Big League Debut: Logan Allen, Adbert Alzolay, Aaron Civale and Tony Gonsolin!

Logan Allen, LHP (SD)- Yet another member of the El Paso Chihuahuas rotation makes the big leagues. The physically maxed out lefty was a former 8th round pick of the Boston Red Sox from IMG Academy in Bradenton, Florida. He fell to day three of the draft due to a strong commitment to the University of South Carolina, but the Red Sox were signed the southpaw for $725,000.

He’s been a strong performer out of the gate and except for a minor bout with elbow soreness in 2016, he has stayed healthy. At six-foot-three, 200 pounds Allen is a durable strike thrower and getting out of the Pacific Coast League to Petco Park is a favorable move. The arsenal is headlined by a low 90s fastball that is limited to an above-average pitch due to inconsistent command. His best off speed pitch is his vulcan change, and he also throws a curveball and recently added a slider/cutter hybrid.

The command of his overall arsenal is similar to his fastball, as it comes and goes. Establishing more consistency is important for Allen, as it is necessary to reach is mid-rotation ceiling. Allen is a candidate to move back and forth between Triple-A and the majors because he won’t be under as strict of inning restrictions as his peers. I’d start him at home for now. Lance Brozdowski ranked Allen 12th on our Padres top 30 list.

Adbert Alzolay, RHP (CHC)- With the professor Kyle Hendricks hitting the IL, the Cubs tabbed Adbert Alzolay to start against the Braves. The Cubs signed Alzolay for $10,000 out of Venezuela as an 18 year-old in 2012, and will be the most prominent home-grown Cubs arm to start a game in the Theo Epstein era. For whatever reason the Cubs success in developing home grown position players hasn’t translated to the rubber. Alzolay is looking to change that.

The short, thick righty has been brought along slowly by the Cubs this year after a lat injury ended his 2018 season early. He was delayed in spring training and was kept in extended spring to build arm strength and didn't make his debut until May 12. He’s made seven starts this year, six at Iowa and has only eclipsed the 80-pitch barrier twice. He never topped 125 innings in a season and seems unlikely to in 2019. There are some conversations about using Alzolay in a relief role because his fastball/curveball combination is so appealing. Pitching out of the bullpen would allow his mid 90s fastball to become an upper 90s heater and a max effort relief role would get that plus curveball to play up even more. The pitch has plus depth and he will bury it and get hitters to swing over the top of it. It’s a true swing and miss offering and gets a plus grade from me. His changeup lags behind the other two, but has made strides in 2019. He’s been able to command the pitch in the past, but it has added some wiggle to make it more difficult to square up.

I saw Alzolay as a back-end starter prior to 2019, but the improvement in his overall command and with the changeup give him a number three starter ceiling, or a potential monster reliever in the back end of games for the north siders. I’m comfortable using Alzolay in certain home matchups, but Tuesday against the Braves isn’t one of them. Jason Pennini ranked Alzolay fourth on our preseason Cubs top 30 list.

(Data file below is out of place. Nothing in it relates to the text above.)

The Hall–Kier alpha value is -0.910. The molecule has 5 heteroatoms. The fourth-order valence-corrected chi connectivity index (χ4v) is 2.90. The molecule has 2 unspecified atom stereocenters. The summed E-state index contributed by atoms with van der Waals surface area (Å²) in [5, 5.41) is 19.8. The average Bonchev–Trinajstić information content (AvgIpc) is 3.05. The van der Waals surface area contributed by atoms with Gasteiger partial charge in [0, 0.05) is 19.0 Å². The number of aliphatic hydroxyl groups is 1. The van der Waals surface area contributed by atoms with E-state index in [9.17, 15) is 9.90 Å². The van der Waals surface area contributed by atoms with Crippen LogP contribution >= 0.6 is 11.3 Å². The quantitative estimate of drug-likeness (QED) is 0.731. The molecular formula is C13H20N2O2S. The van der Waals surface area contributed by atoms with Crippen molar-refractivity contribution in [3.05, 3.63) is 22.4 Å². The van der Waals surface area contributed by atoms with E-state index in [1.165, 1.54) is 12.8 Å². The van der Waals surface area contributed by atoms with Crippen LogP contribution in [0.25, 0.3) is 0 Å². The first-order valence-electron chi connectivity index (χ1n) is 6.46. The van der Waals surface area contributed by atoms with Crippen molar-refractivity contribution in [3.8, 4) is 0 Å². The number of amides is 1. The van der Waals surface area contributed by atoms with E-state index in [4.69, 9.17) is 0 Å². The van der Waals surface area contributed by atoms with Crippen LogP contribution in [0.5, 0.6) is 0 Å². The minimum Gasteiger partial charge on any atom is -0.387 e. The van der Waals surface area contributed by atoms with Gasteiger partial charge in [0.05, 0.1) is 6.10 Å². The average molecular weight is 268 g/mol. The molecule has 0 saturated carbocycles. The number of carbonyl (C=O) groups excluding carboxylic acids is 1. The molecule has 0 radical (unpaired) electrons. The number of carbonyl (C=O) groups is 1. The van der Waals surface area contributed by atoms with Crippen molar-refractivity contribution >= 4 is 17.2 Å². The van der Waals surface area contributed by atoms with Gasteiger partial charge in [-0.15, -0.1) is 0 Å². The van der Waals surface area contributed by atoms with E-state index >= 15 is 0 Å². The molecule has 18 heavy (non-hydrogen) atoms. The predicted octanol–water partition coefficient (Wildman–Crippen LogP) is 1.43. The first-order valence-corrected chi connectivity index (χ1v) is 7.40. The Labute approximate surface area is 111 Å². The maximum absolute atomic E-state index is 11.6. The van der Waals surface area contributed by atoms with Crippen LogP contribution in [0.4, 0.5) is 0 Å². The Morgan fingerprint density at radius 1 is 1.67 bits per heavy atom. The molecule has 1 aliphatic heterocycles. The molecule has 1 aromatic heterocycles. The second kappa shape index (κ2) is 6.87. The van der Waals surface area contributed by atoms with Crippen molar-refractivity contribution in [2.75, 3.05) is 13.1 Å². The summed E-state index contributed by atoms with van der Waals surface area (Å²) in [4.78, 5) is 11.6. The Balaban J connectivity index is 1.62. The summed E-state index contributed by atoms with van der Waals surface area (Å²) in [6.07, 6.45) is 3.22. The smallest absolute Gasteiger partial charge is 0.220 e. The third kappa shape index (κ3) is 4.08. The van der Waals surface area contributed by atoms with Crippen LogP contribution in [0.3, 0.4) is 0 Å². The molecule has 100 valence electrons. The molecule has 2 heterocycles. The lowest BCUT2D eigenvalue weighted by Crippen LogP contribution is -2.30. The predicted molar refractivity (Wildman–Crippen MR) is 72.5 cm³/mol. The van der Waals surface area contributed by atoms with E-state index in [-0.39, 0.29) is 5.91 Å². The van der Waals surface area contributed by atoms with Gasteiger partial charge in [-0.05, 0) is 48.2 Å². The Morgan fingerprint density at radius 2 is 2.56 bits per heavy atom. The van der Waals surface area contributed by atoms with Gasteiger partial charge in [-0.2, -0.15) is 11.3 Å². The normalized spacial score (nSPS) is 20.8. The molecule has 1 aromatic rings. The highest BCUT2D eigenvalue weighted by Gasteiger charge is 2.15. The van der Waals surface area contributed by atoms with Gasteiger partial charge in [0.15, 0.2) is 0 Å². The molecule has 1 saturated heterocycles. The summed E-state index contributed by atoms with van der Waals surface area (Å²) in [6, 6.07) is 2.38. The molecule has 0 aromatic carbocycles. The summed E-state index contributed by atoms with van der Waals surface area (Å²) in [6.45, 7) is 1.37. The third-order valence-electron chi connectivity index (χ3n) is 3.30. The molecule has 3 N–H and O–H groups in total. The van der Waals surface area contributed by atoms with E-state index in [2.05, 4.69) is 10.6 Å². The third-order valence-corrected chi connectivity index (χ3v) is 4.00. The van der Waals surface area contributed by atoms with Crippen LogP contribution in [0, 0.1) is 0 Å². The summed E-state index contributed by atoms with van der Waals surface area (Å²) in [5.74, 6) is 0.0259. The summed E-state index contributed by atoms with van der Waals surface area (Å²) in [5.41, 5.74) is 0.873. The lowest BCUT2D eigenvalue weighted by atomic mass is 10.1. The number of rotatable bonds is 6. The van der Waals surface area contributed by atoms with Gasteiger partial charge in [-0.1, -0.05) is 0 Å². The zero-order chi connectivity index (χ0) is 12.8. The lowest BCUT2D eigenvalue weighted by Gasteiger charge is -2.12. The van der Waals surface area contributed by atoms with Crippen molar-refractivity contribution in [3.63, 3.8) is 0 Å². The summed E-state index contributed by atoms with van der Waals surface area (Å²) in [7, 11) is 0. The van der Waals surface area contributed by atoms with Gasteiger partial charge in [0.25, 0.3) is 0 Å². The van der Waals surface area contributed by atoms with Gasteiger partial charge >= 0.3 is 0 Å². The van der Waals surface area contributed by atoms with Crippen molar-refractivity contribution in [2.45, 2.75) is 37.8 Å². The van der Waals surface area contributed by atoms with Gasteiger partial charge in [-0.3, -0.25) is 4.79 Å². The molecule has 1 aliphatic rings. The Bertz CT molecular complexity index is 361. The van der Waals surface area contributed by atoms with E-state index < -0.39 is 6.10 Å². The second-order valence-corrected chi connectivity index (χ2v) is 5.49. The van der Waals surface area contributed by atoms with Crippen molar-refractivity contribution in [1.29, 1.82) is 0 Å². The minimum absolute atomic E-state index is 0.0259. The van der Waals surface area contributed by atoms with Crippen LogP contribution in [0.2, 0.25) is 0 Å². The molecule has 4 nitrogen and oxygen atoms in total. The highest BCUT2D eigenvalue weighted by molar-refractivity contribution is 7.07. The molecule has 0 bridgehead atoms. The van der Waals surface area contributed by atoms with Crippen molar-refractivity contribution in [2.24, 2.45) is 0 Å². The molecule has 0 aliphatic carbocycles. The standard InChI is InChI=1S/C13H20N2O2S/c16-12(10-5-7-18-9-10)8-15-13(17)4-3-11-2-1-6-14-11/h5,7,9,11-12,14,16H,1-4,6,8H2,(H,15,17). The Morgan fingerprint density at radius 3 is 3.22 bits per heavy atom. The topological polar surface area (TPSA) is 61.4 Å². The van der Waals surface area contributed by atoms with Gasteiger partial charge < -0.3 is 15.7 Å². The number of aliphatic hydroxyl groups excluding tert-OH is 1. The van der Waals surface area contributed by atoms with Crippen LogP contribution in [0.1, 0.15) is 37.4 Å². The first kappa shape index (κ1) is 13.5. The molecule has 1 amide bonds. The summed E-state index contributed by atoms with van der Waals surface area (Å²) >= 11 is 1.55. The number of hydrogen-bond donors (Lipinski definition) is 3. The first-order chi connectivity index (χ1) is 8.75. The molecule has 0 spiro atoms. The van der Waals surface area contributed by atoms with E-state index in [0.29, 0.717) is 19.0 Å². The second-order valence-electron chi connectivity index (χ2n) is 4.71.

Aaron Civale, RHP (CLE)- The six-foot-two righty was the Indians third round pick in the 2016 draft out of Northeastern. Civale has two plus tricks in his bag, his slider and his overall command. Not many pitchers in pro ball are as walk averse as Civale as his 53 free passes in over 350 career innings will show. He very much fits the Indians strike thrower mentality, but he wasn’t missing bats enough in the past but that changed in 2019. Last year in over 106 innings of work in Double-A, he only struck out just over 6.5 hitters per nine, and this year he’s getting a batter per inning for Triple-A Columbus thus far. His slider is a plus offering, and his sinker/slider pairing have played well off of each other so far this year. He also throws an average changeup and a fringy curveball. He limits walks and keeps the ball on the ground though, and he’s missing enough bats to shed that reliever tag I placed on him this offseason when I ranked Civale as the Indians 30th prospect. He’s worth an add as the Indians are an interesting team to follow between now and the trade deadline.

Tony Gonsolin, RHP (LAD)- The athletic Gonsolin was a two-way player at St. Mary’s before the Dodgers selected him in the ninth round in 2016. He’s a physical specimen and has an advanced pitch mix despite only focusing on pitching for less than three years now. He’s got two plus pitches in his upper 90s heater and his split-change that he will use whenever and against whoever. His change is one of the best in the minors, and it gets elite downward action resulting in a swing and a miss or a groundball, and he relies heavily on his fastball sitting high in the zone to change eye levels with his split-change. If that wasn’t uncomfortable enough throw in a 12-6 curveball that plays off of the fastball and an average slider that gets plus glove side run.

It’s a nasty arsenal and at times Gonsolin can look like one of the best pitches in pro ball when it’s all clicking. His unique pitch mix and age (25) make him a prime candidate for a relief role, but the Dodgers have kept him as a starter so far. He’s been gradually building arm strength after an oblique injury suffered in spring training delayed the start to his season. He threw a season high 77 pitches through five innings in his last start for Triple-A Oklahoma City so those in quality start leagues may want to looks elsewhere Wednesday for his start against the Diamondbacks. Gonsolin has the upside of a number two or three starter if the Dodgers keep him in the rotation. Eddy ranked Gonsolin eighth on our preseason Dodgers top 30 list.